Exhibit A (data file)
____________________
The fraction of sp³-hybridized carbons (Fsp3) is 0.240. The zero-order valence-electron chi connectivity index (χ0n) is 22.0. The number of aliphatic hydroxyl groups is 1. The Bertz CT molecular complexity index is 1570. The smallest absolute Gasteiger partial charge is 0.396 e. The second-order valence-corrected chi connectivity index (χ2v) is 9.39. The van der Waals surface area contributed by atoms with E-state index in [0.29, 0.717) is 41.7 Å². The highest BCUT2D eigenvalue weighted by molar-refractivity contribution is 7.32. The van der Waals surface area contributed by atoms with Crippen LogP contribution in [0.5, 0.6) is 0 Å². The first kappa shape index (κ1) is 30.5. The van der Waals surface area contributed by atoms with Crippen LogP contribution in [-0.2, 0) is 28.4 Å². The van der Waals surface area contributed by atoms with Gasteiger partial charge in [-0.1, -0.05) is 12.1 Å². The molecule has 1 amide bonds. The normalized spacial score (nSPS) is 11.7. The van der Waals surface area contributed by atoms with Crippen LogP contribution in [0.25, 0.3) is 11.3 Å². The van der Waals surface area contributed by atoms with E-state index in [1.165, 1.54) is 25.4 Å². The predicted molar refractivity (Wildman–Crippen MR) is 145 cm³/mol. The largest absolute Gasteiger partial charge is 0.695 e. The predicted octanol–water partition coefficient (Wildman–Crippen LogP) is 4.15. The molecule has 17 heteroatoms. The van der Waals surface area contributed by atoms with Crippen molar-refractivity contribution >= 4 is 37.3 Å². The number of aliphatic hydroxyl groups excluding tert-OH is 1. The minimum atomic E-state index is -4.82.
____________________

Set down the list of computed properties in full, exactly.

The fraction of sp³-hybridized carbons (Fsp3) is 0.240. The zero-order valence-electron chi connectivity index (χ0n) is 22.0. The number of aliphatic hydroxyl groups is 1. The Bertz CT molecular complexity index is 1570. The smallest absolute Gasteiger partial charge is 0.396 e. The second-order valence-corrected chi connectivity index (χ2v) is 9.39. The van der Waals surface area contributed by atoms with E-state index in [0.29, 0.717) is 41.7 Å². The highest BCUT2D eigenvalue weighted by molar-refractivity contribution is 7.32. The van der Waals surface area contributed by atoms with Crippen LogP contribution in [0.5, 0.6) is 0 Å². The first kappa shape index (κ1) is 30.5. The van der Waals surface area contributed by atoms with Crippen LogP contribution in [-0.2, 0) is 28.4 Å². The van der Waals surface area contributed by atoms with Gasteiger partial charge in [-0.1, -0.05) is 12.1 Å². The molecule has 1 amide bonds. The normalized spacial score (nSPS) is 11.7. The van der Waals surface area contributed by atoms with Crippen LogP contribution in [0.25, 0.3) is 11.3 Å². The van der Waals surface area contributed by atoms with E-state index in [1.165, 1.54) is 25.4 Å². The predicted molar refractivity (Wildman–Crippen MR) is 145 cm³/mol. The largest absolute Gasteiger partial charge is 0.695 e. The predicted octanol–water partition coefficient (Wildman–Crippen LogP) is 4.15. The molecule has 17 heteroatoms. The van der Waals surface area contributed by atoms with Crippen molar-refractivity contribution >= 4 is 37.3 Å². The number of aliphatic hydroxyl groups excluding tert-OH is 1. The minimum atomic E-state index is -4.82.